What is a Hate Crime?
Hate crimes are subject to both federal and state legislation. For federal reporting purposes, the FBI defines a hate crime (also called a bias crime) as follows:
"A criminal offense committed against a person or property which is motivated, in whole or in part, by the offender's bias against a race, religion, disability, sexual orientation, or ethnicity/national origin" (Hate Crime Data Collection Guidelines, 1999).
For those in the Walla Walla area, the Washington State definitions of hate crimes are important as well. Under the Revised Code of Washington (RCW 9A.36.080), hate crimes are prosecuted as "malicious harassment." This is a felony charge and is also subject to civil lawsuits. Hate crime charges are taken very seriously. Washington State law defines malicious harassment as follows:
"A person is guilty of malicious harassment if he or she maliciously and intentionally commits one of the following acts because of his or her perception of the victim's race, color, religion, ancestry, national origin, gender, sexual orientation, or mental, physical, or sensory handicap:
- Causes physical injury to the victim or another person;
- Causes physical damage to or destruction of the property of the victim or another person; or
- Threatens a specific person or group of persons and places that person, or members of the specific group of persons, in reasonable fear of harm to person or property."
Several things are worth noting here. First, mistaken identification does not preclude a hate crime charge. Thus, if someone commits a crime against you because he or she thinks you are Jewish, it is still malicious harassment even if you're not Jewish. Second, "physical damage" includes vandalism - one of the most common forms of hate crime. Third, "sexual orientation" currently refers to "heterosexuality, homosexuality, or bisexuality." The Washington state legislature has been considering, but has not yet passed, a bill adding "gender expression or identity" to that list (House bill 1938). Transgender people and transsexuals would then be explicitly covered by Washington's law. As of yet this is not the case, except in situations where a transperson's gender identity is read by the perpetrators as sexual orientation (a transman being attacked as a lesbian, for example). Some courts will prosecute crimes against trans people under the "gender" portion of hate crimes law, but unfortunately the success of this strategy has been uneven - thus the need for further legislation. Fourth, in part (c) "reasonable fear" is to be judged from the perspective of another member of that group. So, for instance, in the case of a hate crime against an African American, whether or not the person is threatened is judged based on whether most other African Americans would consider the episode threatening.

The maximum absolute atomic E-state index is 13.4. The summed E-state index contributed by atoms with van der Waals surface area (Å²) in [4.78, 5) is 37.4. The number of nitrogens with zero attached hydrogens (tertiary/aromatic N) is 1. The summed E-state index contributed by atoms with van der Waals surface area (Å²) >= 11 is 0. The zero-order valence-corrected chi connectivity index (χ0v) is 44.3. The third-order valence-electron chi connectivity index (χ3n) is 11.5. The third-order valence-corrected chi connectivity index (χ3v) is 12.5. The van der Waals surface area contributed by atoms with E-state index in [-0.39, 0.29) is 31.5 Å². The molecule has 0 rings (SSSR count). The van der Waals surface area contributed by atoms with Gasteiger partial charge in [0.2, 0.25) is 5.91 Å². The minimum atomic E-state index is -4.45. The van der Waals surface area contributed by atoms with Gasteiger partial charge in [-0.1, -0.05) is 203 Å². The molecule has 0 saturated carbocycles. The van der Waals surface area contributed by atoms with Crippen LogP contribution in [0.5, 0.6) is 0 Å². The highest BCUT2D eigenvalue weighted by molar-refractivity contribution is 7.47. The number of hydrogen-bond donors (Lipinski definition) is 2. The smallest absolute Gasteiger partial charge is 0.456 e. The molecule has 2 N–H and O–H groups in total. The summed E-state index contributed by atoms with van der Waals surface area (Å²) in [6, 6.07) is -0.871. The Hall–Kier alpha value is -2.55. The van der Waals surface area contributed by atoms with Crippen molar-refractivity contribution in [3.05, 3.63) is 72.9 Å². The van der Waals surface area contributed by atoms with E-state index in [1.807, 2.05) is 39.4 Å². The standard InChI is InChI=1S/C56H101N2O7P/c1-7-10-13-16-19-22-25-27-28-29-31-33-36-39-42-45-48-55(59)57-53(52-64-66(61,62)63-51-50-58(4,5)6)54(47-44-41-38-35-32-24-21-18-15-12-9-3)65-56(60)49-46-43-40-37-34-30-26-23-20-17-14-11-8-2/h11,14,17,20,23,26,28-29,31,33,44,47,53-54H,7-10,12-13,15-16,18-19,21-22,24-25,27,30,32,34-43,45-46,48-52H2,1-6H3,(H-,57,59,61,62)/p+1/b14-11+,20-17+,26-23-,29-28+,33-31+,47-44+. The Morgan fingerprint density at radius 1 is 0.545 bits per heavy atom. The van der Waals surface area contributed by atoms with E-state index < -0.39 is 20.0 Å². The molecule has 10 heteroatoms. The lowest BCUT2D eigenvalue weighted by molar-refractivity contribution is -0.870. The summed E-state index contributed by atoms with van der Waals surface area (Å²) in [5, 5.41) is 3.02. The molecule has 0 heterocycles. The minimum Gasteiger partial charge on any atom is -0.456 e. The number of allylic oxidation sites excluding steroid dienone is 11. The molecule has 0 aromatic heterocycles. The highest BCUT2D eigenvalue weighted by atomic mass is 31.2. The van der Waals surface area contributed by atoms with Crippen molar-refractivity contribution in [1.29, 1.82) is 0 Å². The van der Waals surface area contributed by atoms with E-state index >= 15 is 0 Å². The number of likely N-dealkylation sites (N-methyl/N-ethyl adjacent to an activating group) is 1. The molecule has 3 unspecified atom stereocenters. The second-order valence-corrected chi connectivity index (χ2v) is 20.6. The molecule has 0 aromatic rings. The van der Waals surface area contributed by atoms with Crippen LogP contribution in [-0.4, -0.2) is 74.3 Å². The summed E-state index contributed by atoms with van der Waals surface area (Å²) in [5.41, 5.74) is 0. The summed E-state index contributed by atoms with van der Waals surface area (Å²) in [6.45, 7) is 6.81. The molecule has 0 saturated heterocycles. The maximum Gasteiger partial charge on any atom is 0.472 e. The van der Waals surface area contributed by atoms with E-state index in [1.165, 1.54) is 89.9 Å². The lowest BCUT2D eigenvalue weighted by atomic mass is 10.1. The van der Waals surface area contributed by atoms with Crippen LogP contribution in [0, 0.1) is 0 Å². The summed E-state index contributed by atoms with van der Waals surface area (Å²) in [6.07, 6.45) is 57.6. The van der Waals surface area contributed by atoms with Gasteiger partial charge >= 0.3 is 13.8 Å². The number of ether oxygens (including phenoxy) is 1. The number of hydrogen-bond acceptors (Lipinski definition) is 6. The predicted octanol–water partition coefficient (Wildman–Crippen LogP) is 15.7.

Finally, there are special provisions under the RCW for cross-burning and vandalism with swastikas. In both of these cases, the act is considered "malicious harassment" unless the defendant can prove to the satisfaction of the judge and/or jury that she or he did not intend to threaten anyone.
For more information on hate crimes legislation and prosecution, please visit the links page.
What is a Hate/Bias Incident?
The key difference between hate crimes and hate incidents (or bias incidents - the two terms are often used interchangeably) is that hate crimes are acts included under hate crime laws and hate incidents are not. The motivation for both is the same - bias against a particular group of people - but hate incidents are not, technically, crimes. They are often covered under campus conduct rules; at Whitman, a hate incident may be addressed in this way if the perpetrator is a Whitman student, staff member, or faculty member.
Hate incidents include, among other things, speech that is hate- or bias-motivated but is not a credible threat (like someone shouting an epithet out of the window of a passing car on a crowded street in the middle of the day), written hate statements that are not credibly threatening and are not vandalism, drawings that are not vandalism (for instance, something drawn on a chalkboard), and so on.
We are concerned about hate incidents for two reasons. First, people who perpetrate hate incidents may move on to hate crimes (for instance, it is a relatively small step from writing slurs on a piece of paper to painting them on a wall). Second, hate incidents create an unsafe environment not only for those who have been specifically targeted, but for everyone else who might have been targeted instead. A hate incident against one African American, for instance, is a potential threat to everyone in the local Black community.